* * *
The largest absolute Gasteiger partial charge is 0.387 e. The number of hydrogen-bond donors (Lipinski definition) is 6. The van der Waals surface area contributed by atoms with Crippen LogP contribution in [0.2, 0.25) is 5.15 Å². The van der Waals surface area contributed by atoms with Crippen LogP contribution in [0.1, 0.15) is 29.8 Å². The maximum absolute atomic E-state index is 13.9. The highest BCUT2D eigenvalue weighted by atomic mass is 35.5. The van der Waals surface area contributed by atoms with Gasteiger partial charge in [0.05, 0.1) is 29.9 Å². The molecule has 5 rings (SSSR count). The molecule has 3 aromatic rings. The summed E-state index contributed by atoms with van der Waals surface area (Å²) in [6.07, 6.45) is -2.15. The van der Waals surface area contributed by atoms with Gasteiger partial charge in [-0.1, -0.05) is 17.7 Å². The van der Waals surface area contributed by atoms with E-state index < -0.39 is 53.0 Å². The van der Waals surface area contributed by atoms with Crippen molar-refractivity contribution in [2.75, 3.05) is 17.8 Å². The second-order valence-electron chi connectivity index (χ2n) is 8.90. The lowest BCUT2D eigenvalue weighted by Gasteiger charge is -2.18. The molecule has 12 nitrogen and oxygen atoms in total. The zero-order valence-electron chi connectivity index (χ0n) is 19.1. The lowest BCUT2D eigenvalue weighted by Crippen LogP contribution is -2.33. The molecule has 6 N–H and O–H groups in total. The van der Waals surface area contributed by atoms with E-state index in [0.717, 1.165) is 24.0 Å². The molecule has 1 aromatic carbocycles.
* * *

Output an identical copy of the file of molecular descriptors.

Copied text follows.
The largest absolute Gasteiger partial charge is 0.387 e. The number of hydrogen-bond donors (Lipinski definition) is 6. The van der Waals surface area contributed by atoms with Crippen LogP contribution in [0.2, 0.25) is 5.15 Å². The van der Waals surface area contributed by atoms with Crippen LogP contribution in [0.1, 0.15) is 29.8 Å². The maximum absolute atomic E-state index is 13.9. The highest BCUT2D eigenvalue weighted by atomic mass is 35.5. The van der Waals surface area contributed by atoms with Gasteiger partial charge in [0.05, 0.1) is 29.9 Å². The molecule has 5 rings (SSSR count). The molecule has 3 aromatic rings. The summed E-state index contributed by atoms with van der Waals surface area (Å²) in [6.07, 6.45) is -2.15. The van der Waals surface area contributed by atoms with Gasteiger partial charge in [-0.1, -0.05) is 17.7 Å². The van der Waals surface area contributed by atoms with E-state index < -0.39 is 53.0 Å². The van der Waals surface area contributed by atoms with Crippen molar-refractivity contribution in [2.75, 3.05) is 17.8 Å². The second-order valence-electron chi connectivity index (χ2n) is 8.90. The lowest BCUT2D eigenvalue weighted by Gasteiger charge is -2.18. The molecule has 12 nitrogen and oxygen atoms in total. The zero-order valence-electron chi connectivity index (χ0n) is 19.1. The lowest BCUT2D eigenvalue weighted by Crippen LogP contribution is -2.33. The molecule has 6 N–H and O–H groups in total. The van der Waals surface area contributed by atoms with E-state index in [0.717, 1.165) is 24.0 Å². The molecule has 1 aromatic carbocycles.